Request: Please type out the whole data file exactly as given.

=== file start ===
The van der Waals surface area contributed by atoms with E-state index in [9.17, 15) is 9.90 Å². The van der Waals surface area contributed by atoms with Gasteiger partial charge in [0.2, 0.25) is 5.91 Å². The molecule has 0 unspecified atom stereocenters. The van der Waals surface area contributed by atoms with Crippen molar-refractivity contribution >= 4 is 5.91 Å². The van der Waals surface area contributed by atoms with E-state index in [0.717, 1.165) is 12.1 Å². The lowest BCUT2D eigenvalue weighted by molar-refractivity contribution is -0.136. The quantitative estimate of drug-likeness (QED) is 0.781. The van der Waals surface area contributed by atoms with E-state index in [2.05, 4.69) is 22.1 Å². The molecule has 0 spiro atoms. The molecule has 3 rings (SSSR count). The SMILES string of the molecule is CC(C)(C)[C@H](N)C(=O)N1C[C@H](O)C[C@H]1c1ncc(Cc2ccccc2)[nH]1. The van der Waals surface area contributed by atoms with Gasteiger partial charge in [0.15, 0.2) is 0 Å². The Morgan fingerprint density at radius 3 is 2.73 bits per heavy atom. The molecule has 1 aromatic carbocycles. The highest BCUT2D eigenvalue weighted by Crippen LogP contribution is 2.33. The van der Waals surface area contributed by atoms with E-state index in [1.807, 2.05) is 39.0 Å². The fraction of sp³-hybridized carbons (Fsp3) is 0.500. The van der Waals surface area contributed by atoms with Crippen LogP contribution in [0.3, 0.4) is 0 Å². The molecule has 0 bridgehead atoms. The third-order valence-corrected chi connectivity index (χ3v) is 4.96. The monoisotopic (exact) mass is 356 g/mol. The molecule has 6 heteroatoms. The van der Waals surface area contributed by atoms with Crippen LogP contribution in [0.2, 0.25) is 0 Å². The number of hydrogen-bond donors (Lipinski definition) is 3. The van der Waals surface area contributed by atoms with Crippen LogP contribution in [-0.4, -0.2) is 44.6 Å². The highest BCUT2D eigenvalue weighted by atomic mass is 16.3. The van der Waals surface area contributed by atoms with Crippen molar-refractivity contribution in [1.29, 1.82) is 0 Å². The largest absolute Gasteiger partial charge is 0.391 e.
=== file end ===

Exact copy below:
The van der Waals surface area contributed by atoms with E-state index in [9.17, 15) is 9.90 Å². The van der Waals surface area contributed by atoms with Gasteiger partial charge in [0.2, 0.25) is 5.91 Å². The molecule has 0 unspecified atom stereocenters. The van der Waals surface area contributed by atoms with Crippen molar-refractivity contribution >= 4 is 5.91 Å². The van der Waals surface area contributed by atoms with E-state index in [0.717, 1.165) is 12.1 Å². The lowest BCUT2D eigenvalue weighted by molar-refractivity contribution is -0.136. The quantitative estimate of drug-likeness (QED) is 0.781. The van der Waals surface area contributed by atoms with E-state index in [2.05, 4.69) is 22.1 Å². The molecule has 0 spiro atoms. The molecule has 3 rings (SSSR count). The SMILES string of the molecule is CC(C)(C)[C@H](N)C(=O)N1C[C@H](O)C[C@H]1c1ncc(Cc2ccccc2)[nH]1. The van der Waals surface area contributed by atoms with Gasteiger partial charge in [0.15, 0.2) is 0 Å². The Morgan fingerprint density at radius 3 is 2.73 bits per heavy atom. The molecule has 1 aromatic carbocycles. The highest BCUT2D eigenvalue weighted by Crippen LogP contribution is 2.33. The van der Waals surface area contributed by atoms with E-state index in [1.807, 2.05) is 39.0 Å². The fraction of sp³-hybridized carbons (Fsp3) is 0.500. The van der Waals surface area contributed by atoms with Crippen LogP contribution in [0.3, 0.4) is 0 Å². The molecule has 0 bridgehead atoms. The third-order valence-corrected chi connectivity index (χ3v) is 4.96. The monoisotopic (exact) mass is 356 g/mol. The molecule has 6 heteroatoms. The van der Waals surface area contributed by atoms with Crippen LogP contribution in [0.2, 0.25) is 0 Å². The number of hydrogen-bond donors (Lipinski definition) is 3. The van der Waals surface area contributed by atoms with Crippen LogP contribution in [-0.4, -0.2) is 44.6 Å². The highest BCUT2D eigenvalue weighted by atomic mass is 16.3. The van der Waals surface area contributed by atoms with Crippen molar-refractivity contribution in [1.29, 1.82) is 0 Å². The largest absolute Gasteiger partial charge is 0.391 e.